For me the Memorial has two important meanings; the families and for generations to come to be a place of remembrance. The families didn’t have a place in Greenwich to go on Sept 11th. They didn’t want to go to NYC, many were going to Westport to that memorial, and the town didn’t have a place for people in the community who wanted to go reflect and remember. For many of us Sept 11th is an annual date that comes and goes, but for those who lost people dear, Sept 11th is with them daily. They should be able to go on a birthday, anniversary, or just go on a lunch break to be closer to those they lost. But, as one father said to me, “I do not need a memorial to remember my son, I think about him every day, but this memorial is for future generations so that they may never forget the events of Sept the 11th.” To see families bring their kids to the Memorial and to hear parents explaining in their own appropriate way, why the memorial is there, is what the memorial means to me. It is a place to remember and honor those we all lost.
How has public response to the Memorial been? Do you ever get personal messages or letters?
The response has been incredible. When we finally unveiled the Memorial and had our first event on September 11, 2015 people were really moved and people didn’t need to speak or write letters. You could see in their faces and with their tears how much this meant to them. The response from the town was special. So many people thanked us for helping bring something important to the Greenwich community.
What makes the Memorial special to the Greenwich community?
Greenwich as a town lost more people on Sept 11th than any other town in Connecticut. Honoring those lost was important. What makes the Memorial special to Greenwich, is the location perfectly nestled away at the highest point at Cos Cob Park, privately screened with trees along a circular walking path to the Memorial. To see the memorial with the water in the background and situated just down from a playground and field so that people can come there intentionally, or just stumble upon the Memorial. That is what makes it special, it is there but not there, and it helps us to reflect on those who are gone but never forgotten.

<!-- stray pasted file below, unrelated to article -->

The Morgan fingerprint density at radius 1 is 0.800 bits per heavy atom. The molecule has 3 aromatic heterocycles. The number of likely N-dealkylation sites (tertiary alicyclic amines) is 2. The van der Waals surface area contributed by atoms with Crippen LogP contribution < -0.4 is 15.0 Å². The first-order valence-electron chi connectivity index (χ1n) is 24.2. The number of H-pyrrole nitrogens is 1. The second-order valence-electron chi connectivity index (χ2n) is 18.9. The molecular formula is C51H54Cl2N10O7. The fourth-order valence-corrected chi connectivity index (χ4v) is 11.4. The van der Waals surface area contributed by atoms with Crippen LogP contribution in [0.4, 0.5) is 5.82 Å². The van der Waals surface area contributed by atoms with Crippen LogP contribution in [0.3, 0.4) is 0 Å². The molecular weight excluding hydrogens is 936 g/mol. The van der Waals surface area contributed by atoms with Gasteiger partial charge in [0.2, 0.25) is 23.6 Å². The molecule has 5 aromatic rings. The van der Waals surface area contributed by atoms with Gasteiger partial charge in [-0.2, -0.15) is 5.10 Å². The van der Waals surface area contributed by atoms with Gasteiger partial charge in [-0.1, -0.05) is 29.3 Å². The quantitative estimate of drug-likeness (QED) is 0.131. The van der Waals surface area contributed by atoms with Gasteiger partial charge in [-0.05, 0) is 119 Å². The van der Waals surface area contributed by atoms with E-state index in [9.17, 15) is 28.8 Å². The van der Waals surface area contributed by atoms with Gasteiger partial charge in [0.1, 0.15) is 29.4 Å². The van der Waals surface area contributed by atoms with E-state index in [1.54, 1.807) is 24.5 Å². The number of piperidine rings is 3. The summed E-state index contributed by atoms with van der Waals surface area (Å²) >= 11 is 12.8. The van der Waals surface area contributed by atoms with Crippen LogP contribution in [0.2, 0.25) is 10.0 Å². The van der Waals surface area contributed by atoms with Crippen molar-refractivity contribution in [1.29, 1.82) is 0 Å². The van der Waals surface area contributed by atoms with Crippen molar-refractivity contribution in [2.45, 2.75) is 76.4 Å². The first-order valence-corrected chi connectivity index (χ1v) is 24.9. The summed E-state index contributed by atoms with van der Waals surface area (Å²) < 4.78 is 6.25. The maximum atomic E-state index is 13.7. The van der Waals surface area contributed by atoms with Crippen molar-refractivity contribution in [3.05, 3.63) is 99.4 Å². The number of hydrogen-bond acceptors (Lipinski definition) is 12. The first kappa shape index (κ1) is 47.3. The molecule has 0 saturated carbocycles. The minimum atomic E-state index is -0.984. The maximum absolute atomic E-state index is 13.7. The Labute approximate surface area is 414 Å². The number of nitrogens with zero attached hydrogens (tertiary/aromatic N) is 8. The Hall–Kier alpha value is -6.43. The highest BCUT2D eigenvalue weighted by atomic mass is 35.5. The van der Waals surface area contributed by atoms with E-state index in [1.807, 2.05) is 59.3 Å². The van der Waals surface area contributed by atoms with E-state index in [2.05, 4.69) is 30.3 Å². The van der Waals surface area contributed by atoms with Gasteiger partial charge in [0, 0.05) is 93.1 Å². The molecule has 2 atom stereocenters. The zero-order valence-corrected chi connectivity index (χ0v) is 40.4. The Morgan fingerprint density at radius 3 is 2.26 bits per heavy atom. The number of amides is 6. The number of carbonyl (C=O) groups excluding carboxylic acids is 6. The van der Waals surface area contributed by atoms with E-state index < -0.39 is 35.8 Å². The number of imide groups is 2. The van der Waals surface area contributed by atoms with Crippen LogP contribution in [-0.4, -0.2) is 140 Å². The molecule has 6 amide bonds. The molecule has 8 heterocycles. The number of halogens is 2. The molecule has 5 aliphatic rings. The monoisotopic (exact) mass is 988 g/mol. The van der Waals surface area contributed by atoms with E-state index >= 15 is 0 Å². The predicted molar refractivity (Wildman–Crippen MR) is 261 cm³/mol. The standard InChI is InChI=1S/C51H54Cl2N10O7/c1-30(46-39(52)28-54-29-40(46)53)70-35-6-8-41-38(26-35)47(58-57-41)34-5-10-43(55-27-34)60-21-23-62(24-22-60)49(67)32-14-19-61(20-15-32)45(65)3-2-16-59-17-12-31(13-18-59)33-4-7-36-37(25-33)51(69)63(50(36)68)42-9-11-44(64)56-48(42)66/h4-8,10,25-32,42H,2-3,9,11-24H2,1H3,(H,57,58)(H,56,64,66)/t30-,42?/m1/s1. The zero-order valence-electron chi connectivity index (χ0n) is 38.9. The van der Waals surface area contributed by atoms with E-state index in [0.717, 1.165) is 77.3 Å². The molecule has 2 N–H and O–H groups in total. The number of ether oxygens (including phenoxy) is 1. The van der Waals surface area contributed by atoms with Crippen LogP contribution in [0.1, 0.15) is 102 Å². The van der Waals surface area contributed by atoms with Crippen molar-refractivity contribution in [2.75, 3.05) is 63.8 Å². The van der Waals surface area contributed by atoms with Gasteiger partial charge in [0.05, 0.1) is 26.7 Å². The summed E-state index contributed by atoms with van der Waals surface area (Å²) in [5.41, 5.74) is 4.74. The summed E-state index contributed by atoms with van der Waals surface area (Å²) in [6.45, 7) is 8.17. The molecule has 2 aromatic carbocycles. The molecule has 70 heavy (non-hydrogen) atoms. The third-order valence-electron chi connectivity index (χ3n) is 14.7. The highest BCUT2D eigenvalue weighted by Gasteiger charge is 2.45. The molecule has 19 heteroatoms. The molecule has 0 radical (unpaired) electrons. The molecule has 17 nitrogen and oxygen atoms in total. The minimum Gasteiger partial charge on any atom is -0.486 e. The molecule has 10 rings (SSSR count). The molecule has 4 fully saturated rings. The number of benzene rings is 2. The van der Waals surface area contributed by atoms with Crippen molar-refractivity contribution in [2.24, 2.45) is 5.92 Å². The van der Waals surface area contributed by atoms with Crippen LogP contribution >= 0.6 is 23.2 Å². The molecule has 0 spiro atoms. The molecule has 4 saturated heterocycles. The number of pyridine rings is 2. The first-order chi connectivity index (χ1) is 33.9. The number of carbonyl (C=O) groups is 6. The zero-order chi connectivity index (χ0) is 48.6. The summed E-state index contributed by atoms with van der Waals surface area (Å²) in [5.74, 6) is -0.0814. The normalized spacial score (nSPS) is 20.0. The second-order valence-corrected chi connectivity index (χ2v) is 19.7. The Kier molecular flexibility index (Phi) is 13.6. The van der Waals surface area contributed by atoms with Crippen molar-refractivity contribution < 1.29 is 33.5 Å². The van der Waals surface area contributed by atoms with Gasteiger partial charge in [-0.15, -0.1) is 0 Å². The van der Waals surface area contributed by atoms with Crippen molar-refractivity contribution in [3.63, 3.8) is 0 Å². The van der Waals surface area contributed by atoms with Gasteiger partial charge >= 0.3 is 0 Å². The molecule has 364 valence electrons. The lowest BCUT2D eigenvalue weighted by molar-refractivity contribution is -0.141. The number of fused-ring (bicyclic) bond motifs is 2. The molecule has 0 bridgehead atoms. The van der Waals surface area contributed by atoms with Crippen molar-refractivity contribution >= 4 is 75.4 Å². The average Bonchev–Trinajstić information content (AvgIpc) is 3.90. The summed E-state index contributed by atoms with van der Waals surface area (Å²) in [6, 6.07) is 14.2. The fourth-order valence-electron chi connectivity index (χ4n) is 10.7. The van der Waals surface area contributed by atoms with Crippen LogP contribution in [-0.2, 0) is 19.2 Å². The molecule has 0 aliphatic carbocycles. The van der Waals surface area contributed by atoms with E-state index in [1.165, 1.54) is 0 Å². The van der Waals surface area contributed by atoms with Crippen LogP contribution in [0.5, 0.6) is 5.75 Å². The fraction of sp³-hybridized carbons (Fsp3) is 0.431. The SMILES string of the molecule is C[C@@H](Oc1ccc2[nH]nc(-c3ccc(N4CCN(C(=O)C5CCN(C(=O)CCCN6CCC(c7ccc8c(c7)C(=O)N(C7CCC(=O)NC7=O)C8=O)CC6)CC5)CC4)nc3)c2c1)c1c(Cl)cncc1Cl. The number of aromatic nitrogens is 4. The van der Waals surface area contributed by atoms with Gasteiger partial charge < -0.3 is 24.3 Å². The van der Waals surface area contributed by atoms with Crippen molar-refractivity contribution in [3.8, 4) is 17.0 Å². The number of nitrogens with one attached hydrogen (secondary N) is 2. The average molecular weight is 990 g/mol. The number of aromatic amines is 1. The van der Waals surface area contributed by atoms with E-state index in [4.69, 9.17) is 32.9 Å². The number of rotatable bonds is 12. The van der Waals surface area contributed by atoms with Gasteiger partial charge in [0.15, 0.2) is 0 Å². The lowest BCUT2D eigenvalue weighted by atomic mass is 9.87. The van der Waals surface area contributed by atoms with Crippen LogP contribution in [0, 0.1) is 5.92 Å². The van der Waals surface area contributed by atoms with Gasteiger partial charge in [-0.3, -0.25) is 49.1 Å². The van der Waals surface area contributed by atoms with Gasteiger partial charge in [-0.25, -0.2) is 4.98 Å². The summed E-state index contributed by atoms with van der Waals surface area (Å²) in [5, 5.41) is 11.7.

Are there any stories related to the Memorial that you would like to share?
Honestly there are too many stories, but the best story was probably the fundraiser at the Capitol Theatre, “The Music Remembers”. That concert was headlined by Caroline Jones, Ian Murray Band and Dispatch. All three acts have roots in Greenwich. The event was critical in that we raised the money we needed to build the memorial, but it was also a way for all the families and their loved ones to come together, for one night to heal together, listen to some incredible music and finalize our fundraising goals. That was in December of 2014 and we opened the Memorial nine months later.
Will there be a service held at the Memorial this year on September 11th?
Yes, every year the families put together a service on Sept 11th and it is open to everyone in the town. This memorial was a gift from the town to the town and Sept 11th each year is a reminder of why we needed to build this special place to remember, reflect, and to love one another.